The Planets

February 12, 1991 | Format: MP3

$8.99
Song Title
Time
Popularity  
1
10:55
2
8:38
3
5:22
4
17:27
5
9:45

Customers Who Bought This Item Also Bought


Product Details

  • Original Release Date: October 29, 1991
  • Release Date: October 29, 1991
  • Label: RCA Victor
  • Record Company Required Metadata: Music file metadata contains unique purchase identifier. Learn more.
  • Total Length: 52:07
  • Genres:
  • ASIN: B0013AZPXS
  • Average Customer Review: 4.5 out of 5 stars  See all reviews (38 customer reviews)
  • Amazon Best Sellers Rank: #36,294 Paid in Albums (See Top 100 Paid in Albums)

Customer Reviews

4.5 out of 5 stars
5 star
26
4 star
8
3 star
2
2 star
0
1 star
2
See all 38 customer reviews
Then he used these sounds very effectively in some amazing orchestrations.
Jeff N
I think it's the dream of virtually every genuinely creative person, that their work will live on into the future and be transalted into the future's new terms.
Brendan (brendan@webworks.demon.co.uk)
Anyone who is a fan of electronica, analog digital music and classical will surely love this classic album.
Spencer Taylor

Most Helpful Customer Reviews

24 of 24 people found the following review helpful By R. Mark Anderson on November 12, 2003
Format: Audio CD Verified Purchase
After reading a few of the other reviews I had to write one of my own. These guys just don't get it! They keep griping about it not being true to the original work by Holst. The fact is that it was never meant to be like the original. Tomita is telling a story here using electronic music and effects, and he does a fantastic job of it! If the other reviewers just listened without all the judgenent they could see a story unfold in their minds through the awesome expressivness of Tomita's sounds. It goes like this: two friends blast off in space ships, they patrol around, they get some r&r, then there is a huge space battle and one of them gets lost. The other pilot calls to his friend, they can barely hear each other and the lost one knows he isn't coming back. Together they sing their planetary anthem, then the lost guy is taken by a space storm. This version of The Planets is well worth owning, it has a true emotional appeal and different people see different stories as they listen. It takes an open mind that isn't cluttered with expectations to really get into this experience.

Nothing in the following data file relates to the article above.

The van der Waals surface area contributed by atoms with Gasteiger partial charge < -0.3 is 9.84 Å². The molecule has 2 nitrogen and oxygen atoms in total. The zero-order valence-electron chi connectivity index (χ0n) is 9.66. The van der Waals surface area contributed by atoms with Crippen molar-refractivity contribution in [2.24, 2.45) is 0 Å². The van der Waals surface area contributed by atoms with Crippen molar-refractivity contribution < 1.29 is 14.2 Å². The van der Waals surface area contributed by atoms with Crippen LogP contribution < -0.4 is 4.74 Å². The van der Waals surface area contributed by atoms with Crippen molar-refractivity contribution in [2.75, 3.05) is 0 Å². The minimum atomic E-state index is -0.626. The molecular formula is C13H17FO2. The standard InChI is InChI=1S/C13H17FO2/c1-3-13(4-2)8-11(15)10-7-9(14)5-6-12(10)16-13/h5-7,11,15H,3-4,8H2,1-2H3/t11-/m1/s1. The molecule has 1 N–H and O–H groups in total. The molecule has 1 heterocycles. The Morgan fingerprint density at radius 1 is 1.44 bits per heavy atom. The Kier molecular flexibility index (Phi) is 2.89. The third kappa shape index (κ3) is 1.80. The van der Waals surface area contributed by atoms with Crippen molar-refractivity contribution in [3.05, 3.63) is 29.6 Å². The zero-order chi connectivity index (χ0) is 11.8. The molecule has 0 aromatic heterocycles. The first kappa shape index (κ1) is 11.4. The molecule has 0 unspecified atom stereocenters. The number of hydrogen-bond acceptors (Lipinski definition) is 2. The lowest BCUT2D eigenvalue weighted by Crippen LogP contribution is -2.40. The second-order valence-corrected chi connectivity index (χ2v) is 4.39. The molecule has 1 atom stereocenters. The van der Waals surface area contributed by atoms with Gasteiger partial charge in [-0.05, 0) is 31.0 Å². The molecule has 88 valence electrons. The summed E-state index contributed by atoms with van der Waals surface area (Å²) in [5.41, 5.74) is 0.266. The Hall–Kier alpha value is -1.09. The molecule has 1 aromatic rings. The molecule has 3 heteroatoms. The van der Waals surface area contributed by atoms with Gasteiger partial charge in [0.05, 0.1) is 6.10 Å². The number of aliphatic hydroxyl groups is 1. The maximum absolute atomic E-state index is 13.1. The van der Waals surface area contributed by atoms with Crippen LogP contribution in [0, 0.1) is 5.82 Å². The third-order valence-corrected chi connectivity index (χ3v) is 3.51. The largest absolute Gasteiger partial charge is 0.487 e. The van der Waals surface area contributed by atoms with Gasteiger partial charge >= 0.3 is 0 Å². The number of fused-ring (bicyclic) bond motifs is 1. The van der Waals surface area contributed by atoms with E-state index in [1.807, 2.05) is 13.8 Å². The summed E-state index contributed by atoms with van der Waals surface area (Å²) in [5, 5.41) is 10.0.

2 Comments Was this review helpful to you? Yes No Sending feedback...
Thank you for your feedback. If this review is inappropriate, please let us know.
Sorry, we failed to record your vote. Please try again
13 of 13 people found the following review helpful By Jeffrey J.Park VINE VOICE on June 4, 2006
Format: Audio CD Verified Purchase
This 1976 release by Japanese electronic composer Isao Tomita presents his all-electronic adaptation of The Planets Op. 32, which was written during 1914-1916 by British composer Gustav Holst (1874 - 1934). Holst is best known for this orchestral suite, although he hated the publicity it generated. As a huge fan of 1970's progressive rock, I have listened to my fair share of prog rock bands interpreting bits and pieces of The Planets, e.g. King Crimson, Morgan etc., so an electronic version of the entire work really piqued my curiosity.

Isao plays what sounds like an RMI electric harpsichord, pipe organ, string synthesizer (I think), in addition to the mini-moog synthesizer, which is an instrument that seems to generate an infinite number of sounds, at least in his hands. The sounds of the moog synthesizer dominate this recording and evoke the vacuum and cold of outer space, but are also quite sensitive as well. The seven pieces range in length from 5'22" to 17'26", are blended together (unlike the original) and cover a range of moods and dynamics - much like the original work. Isao injects his own personality into each piece, so I found the listening experience to be very interesting, and at times pretty funny (he has a great sense of humor).